Dr. Rebecca Brachman has dedicated her life to exploring the connection between mental illness and stress. As Brachman gears up to speak at the TED conference today, the TED Fellow shares the best way to combat your stress and finally puts to rest the idea that mental illness indicates genius.

Inc.: We are usually passionate about something for a reason. What pulled you into neuroscience and mental illness?

Dr. Rebecca Brachman: My mom is a doctor and my dad is an AI researcher, and neuroscience is sort of the natural hybrid thereof. I actually thought I was going to be a creative writer, but from the first few weeks of my science class, it was clear the field of neuroscience was going to see enormous change, growth, and discovery within my lifetime. Also, the more I learned, the more it became clear that the neurobiology of psychiatric disorders was poorly understood, even just compared to our understanding of learning and memory or visual processing.

On a more personal note, the Littleton shooting happened my sophomore year of high school. Our school was singled out as having a 'similar demographic' to Columbine, and Tom Brokaw and The Nightly News broadcast a town hall meeting from our school gym. The shooting definitely brought mental illness to my attention.

Mental challenges like depression and mania are being discussed even more in entrepreneurial communities today. Have you found a correlation between mental illness and the inspiration/so-called "genius" that drives us forward?

One of the challenges in talking about "mental illness" is that our terminology tends to be overbroad and overused. "Depression," for example, means different things in different contexts. My understanding is that clinical manifestations of psychiatric disorders (i.e., "depression" when it means major depressive disorder or postpartum depression) are not associated with creativity or genius.

One thing I find fascinating about this topic is the resonance between the mythology of mental illness and that of tuberculosis. In the 1700s and 1800s, people believed tuberculosis increased sensitivity, empathy, and creativity. It was a "fashionable" disease. Now we know TB is caused by an infectious pathogen, most people don't think that anymore... it will be interesting to see if the same thing holds true for mental illnesses once we understand them better.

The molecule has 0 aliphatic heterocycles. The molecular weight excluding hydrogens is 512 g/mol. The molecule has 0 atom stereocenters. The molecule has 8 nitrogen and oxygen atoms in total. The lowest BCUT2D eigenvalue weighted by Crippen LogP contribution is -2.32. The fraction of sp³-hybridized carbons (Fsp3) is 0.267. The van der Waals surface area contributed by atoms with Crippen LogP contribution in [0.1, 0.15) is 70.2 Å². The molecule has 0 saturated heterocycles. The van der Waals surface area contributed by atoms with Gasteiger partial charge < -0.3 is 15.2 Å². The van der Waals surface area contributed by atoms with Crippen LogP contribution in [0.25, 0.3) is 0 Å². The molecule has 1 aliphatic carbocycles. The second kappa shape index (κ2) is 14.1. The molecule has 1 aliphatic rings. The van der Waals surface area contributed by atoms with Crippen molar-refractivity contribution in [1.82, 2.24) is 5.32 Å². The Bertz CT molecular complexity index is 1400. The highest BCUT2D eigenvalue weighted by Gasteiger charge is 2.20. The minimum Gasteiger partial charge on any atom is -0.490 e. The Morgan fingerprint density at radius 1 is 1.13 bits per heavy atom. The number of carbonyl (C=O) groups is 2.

What is the one insight entrepreneurs should understand about mental illness?

It's incredibly ubiquitous. One in five people in the U.S. suffers from mental illness--and that's just in a given year. But because most people don't talk about their experience with psychiatric disorders, there's a false impression that these disorders are not as common as they really are.

If you are running a company (especially a high-stress startup), more likely than not, you, someone you work with, or someone who works for you is struggling with some form of mental illness--which can impact both productivity and quality of life. Depression is the leading cause of disability worldwide.

If you or one of your co-workers is experiencing symptoms of mental illness, it's worth seeing a medical professional for two reasons: 1) though our current treatments aren't ideal, the right treatment regimen and/or the right therapist can be life-changing, and 2) symptoms like anxiety and depression can have a lot of different causes, including thyroid disorders, that can often be treated once diagnosed.

What is the strongest lesson you've learned about researching PTSD?

First, though we tend to think about soldiers when we think about PTSD, they are just one of many groups of people at high risk for the disorder. Firefighters, police, first responders, ER doctors, prisoners and prison guards, aid workers and refugees, cancer patients, etc., are all at high risk for PTSD. For example, up to 80 percent of patients diagnosed with a cancer recurrence develop PTSD.

Second, many people recover from PTSD.

Lastly, some people exposed to major stressors experience post-traumatic growth: increased stress resilience and flourishing in the wake of trauma.

As you go deeper into understanding stress and developing appropriate drugs to help, what effective, non-drug-related practices have you discovered along the way?

Stress resilience is an active biological process. Emerging evidence suggests it can be increased--or at least maintained--by lifestyle interventions. In the lab, exercise and "environmental enrichment" are as robust resilience-enhancing interventions as any of our other approaches (drugs, surgery, etc.). Immune activation and social isolation, on the other hand, decrease resilience.

So taken with a grain of salt (or a few) and extrapolating to humans: exercise, a healthy diet, good sleep hygiene, and social support protect against stress. Whereas being sick, or having a poor diet, or getting insufficient sleep, etc., makes people more vulnerable to stress.

Stress inoculation is also a fascinating process, but not really something someone can practice.

Think about the end of your career. What single impact would you want to have?

To establish the field of preventative psychopharmacology. Aside from creating the first drugs that can prevent psychiatric diseases, I want to catalyze a paradigm shift in psychiatry. The idea that we can prevent, not just treat, mental illness opens up all sorts of promising new avenues of scientific research.